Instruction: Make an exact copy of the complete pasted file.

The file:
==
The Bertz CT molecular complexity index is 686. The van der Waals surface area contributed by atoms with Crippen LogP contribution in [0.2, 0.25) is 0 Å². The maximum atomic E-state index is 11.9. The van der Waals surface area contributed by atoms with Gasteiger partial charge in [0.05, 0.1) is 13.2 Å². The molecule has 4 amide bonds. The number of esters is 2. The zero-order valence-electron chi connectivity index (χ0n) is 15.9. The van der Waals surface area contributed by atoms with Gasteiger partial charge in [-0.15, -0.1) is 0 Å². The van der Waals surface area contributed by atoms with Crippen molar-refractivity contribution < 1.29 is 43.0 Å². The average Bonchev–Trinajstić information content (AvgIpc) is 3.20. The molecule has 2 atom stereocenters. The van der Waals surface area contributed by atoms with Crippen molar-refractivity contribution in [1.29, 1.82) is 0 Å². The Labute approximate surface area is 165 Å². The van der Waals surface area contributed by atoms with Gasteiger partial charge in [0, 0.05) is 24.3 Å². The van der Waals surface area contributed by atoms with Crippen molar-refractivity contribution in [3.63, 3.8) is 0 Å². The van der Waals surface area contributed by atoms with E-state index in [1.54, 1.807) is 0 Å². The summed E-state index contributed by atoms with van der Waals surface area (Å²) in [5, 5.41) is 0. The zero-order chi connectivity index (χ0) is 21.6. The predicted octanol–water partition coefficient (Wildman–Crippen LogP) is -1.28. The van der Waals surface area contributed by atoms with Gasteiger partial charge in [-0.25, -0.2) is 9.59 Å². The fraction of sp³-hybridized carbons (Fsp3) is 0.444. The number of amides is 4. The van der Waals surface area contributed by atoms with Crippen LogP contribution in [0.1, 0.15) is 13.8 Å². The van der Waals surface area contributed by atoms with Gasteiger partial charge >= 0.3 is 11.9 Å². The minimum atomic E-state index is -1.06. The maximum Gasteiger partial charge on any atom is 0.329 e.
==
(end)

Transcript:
The Bertz CT molecular complexity index is 686. The van der Waals surface area contributed by atoms with Crippen LogP contribution in [0.2, 0.25) is 0 Å². The maximum atomic E-state index is 11.9. The van der Waals surface area contributed by atoms with Gasteiger partial charge in [0.05, 0.1) is 13.2 Å². The molecule has 4 amide bonds. The number of esters is 2. The zero-order valence-electron chi connectivity index (χ0n) is 15.9. The van der Waals surface area contributed by atoms with Gasteiger partial charge in [-0.15, -0.1) is 0 Å². The van der Waals surface area contributed by atoms with Crippen molar-refractivity contribution < 1.29 is 43.0 Å². The average Bonchev–Trinajstić information content (AvgIpc) is 3.20. The molecule has 2 atom stereocenters. The van der Waals surface area contributed by atoms with Crippen molar-refractivity contribution in [1.29, 1.82) is 0 Å². The Labute approximate surface area is 165 Å². The van der Waals surface area contributed by atoms with Gasteiger partial charge in [0, 0.05) is 24.3 Å². The van der Waals surface area contributed by atoms with Crippen molar-refractivity contribution in [3.63, 3.8) is 0 Å². The van der Waals surface area contributed by atoms with E-state index in [1.54, 1.807) is 0 Å². The summed E-state index contributed by atoms with van der Waals surface area (Å²) in [5, 5.41) is 0. The zero-order chi connectivity index (χ0) is 21.6. The predicted octanol–water partition coefficient (Wildman–Crippen LogP) is -1.28. The van der Waals surface area contributed by atoms with Gasteiger partial charge in [-0.25, -0.2) is 9.59 Å². The fraction of sp³-hybridized carbons (Fsp3) is 0.444. The number of amides is 4. The van der Waals surface area contributed by atoms with Crippen LogP contribution in [0.1, 0.15) is 13.8 Å². The van der Waals surface area contributed by atoms with Gasteiger partial charge >= 0.3 is 11.9 Å². The minimum atomic E-state index is -1.06. The maximum Gasteiger partial charge on any atom is 0.329 e.